• Cronobacter species;
  • herbal infant teas;
  • inactivation;
  • lactoferrin

ABSTRACT: Cronobacter is a new genus containing 5 species previously known as Enterobacter sakazakii. The popularity of “natural” substances and alternative medicine has extended the use of natural antimicrobials and herbs to foods, and some herbs are claimed to relieve gastric disturbances in infants. The present study investigated the antimicrobial activity of bovine lactoferrin (LF) and Cronobacter survival in commercial herbal infant teas (HITs) reconstituted with water at different temperatures. Cronobacter cells were able to grow in all reconstituted HITs at 37 or 21 °C after 6 h. A 4-log reduction in Cronobacter was achieved by reconstituting herbal infant tea at ≥ 60 °C. LF was able to reduce Cronobacter species viability in herbal infant tea. No viable cells were recovered after 4 h at 37 °C in the presence of ≥5mg LF/mL. The bactericidal activity of LF was reduced at lower concentrations and lower temperatures. This study demonstrates that if present in reconstituted herbal infant tea, Cronobacter can grow and this may compromise the safety of these products. Therefore, addition of LF to reconstituted HIT may be a promising approach for the effective control of this organism.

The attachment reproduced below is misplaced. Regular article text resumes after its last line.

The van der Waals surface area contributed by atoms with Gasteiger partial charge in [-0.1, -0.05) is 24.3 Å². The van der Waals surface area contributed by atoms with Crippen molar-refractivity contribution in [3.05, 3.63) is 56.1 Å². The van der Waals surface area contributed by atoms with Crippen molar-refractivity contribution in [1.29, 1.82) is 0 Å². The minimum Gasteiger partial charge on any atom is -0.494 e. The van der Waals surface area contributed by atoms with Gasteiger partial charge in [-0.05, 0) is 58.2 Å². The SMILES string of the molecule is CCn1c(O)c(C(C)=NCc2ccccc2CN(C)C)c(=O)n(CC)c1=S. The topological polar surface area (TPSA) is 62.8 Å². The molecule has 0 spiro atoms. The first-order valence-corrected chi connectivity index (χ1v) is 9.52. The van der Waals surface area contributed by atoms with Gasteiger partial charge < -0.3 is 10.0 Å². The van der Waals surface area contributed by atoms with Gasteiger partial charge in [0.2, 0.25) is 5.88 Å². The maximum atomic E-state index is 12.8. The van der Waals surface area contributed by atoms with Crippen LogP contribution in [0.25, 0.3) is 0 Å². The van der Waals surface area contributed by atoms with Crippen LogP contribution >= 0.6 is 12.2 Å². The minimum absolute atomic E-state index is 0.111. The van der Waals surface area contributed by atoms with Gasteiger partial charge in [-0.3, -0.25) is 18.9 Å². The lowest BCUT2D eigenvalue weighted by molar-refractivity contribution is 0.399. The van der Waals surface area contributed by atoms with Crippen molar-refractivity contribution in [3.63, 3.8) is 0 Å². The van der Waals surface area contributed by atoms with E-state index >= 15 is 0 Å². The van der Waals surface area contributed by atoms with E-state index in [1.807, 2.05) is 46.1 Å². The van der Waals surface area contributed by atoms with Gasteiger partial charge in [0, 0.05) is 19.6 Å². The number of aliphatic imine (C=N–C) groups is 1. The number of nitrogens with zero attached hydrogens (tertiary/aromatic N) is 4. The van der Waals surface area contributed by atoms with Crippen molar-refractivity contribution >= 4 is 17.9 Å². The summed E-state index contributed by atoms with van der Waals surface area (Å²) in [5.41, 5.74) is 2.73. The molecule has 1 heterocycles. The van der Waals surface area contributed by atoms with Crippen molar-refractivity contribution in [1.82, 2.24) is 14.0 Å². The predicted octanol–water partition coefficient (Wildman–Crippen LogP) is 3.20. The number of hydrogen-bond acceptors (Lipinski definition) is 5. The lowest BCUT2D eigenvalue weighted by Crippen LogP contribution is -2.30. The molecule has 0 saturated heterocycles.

Practical Application: Cronobacter species can be isolated from herbal teas, and these products are claimed to relieve gastric disturbances in infants. This study demonstrates that Cronobacter cells present in reconstituted herbal infant teas (HITs) can grow if not held at acceptable temperatures. It was shown that reconstitution of these tea formulas with ≥ 60 °C water reduced the potential risk from Cronobacter. Furthermore, use of lactoferrin (LF) may be a promising approach for effective control of these organisms in HIT held at nonrefrigeration temperatures (10 to 37 °C) for short periods.